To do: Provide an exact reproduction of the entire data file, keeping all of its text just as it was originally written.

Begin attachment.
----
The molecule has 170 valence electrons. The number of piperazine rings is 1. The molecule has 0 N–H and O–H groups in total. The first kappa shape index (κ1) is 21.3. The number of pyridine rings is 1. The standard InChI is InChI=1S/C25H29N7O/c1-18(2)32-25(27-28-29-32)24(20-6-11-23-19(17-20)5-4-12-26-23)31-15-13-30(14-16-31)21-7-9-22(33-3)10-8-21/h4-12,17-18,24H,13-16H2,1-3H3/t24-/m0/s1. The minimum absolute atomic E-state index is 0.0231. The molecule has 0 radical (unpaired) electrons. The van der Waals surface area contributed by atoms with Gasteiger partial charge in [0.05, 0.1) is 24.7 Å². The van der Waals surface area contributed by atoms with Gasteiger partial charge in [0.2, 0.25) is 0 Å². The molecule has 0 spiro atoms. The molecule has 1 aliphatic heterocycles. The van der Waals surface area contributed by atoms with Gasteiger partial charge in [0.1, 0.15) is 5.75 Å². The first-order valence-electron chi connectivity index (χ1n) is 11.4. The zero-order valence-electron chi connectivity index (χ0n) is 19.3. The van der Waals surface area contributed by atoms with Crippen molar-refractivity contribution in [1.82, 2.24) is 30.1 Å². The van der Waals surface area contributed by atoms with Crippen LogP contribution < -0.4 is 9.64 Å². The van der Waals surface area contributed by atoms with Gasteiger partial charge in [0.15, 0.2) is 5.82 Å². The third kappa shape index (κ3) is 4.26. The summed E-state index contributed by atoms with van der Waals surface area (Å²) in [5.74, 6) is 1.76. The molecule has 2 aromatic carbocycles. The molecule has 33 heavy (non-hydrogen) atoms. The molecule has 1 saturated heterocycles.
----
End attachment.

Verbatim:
The molecule has 170 valence electrons. The number of piperazine rings is 1. The molecule has 0 N–H and O–H groups in total. The first kappa shape index (κ1) is 21.3. The number of pyridine rings is 1. The standard InChI is InChI=1S/C25H29N7O/c1-18(2)32-25(27-28-29-32)24(20-6-11-23-19(17-20)5-4-12-26-23)31-15-13-30(14-16-31)21-7-9-22(33-3)10-8-21/h4-12,17-18,24H,13-16H2,1-3H3/t24-/m0/s1. The minimum absolute atomic E-state index is 0.0231. The molecule has 0 radical (unpaired) electrons. The van der Waals surface area contributed by atoms with Gasteiger partial charge in [0.05, 0.1) is 24.7 Å². The van der Waals surface area contributed by atoms with Gasteiger partial charge in [0.2, 0.25) is 0 Å². The molecule has 0 spiro atoms. The molecule has 1 aliphatic heterocycles. The van der Waals surface area contributed by atoms with Gasteiger partial charge in [0.1, 0.15) is 5.75 Å². The first-order valence-electron chi connectivity index (χ1n) is 11.4. The zero-order valence-electron chi connectivity index (χ0n) is 19.3. The van der Waals surface area contributed by atoms with Crippen molar-refractivity contribution in [1.82, 2.24) is 30.1 Å². The van der Waals surface area contributed by atoms with Crippen LogP contribution < -0.4 is 9.64 Å². The van der Waals surface area contributed by atoms with Gasteiger partial charge in [0.15, 0.2) is 5.82 Å². The third kappa shape index (κ3) is 4.26. The summed E-state index contributed by atoms with van der Waals surface area (Å²) in [5.74, 6) is 1.76. The molecule has 2 aromatic carbocycles. The molecule has 33 heavy (non-hydrogen) atoms. The molecule has 1 saturated heterocycles.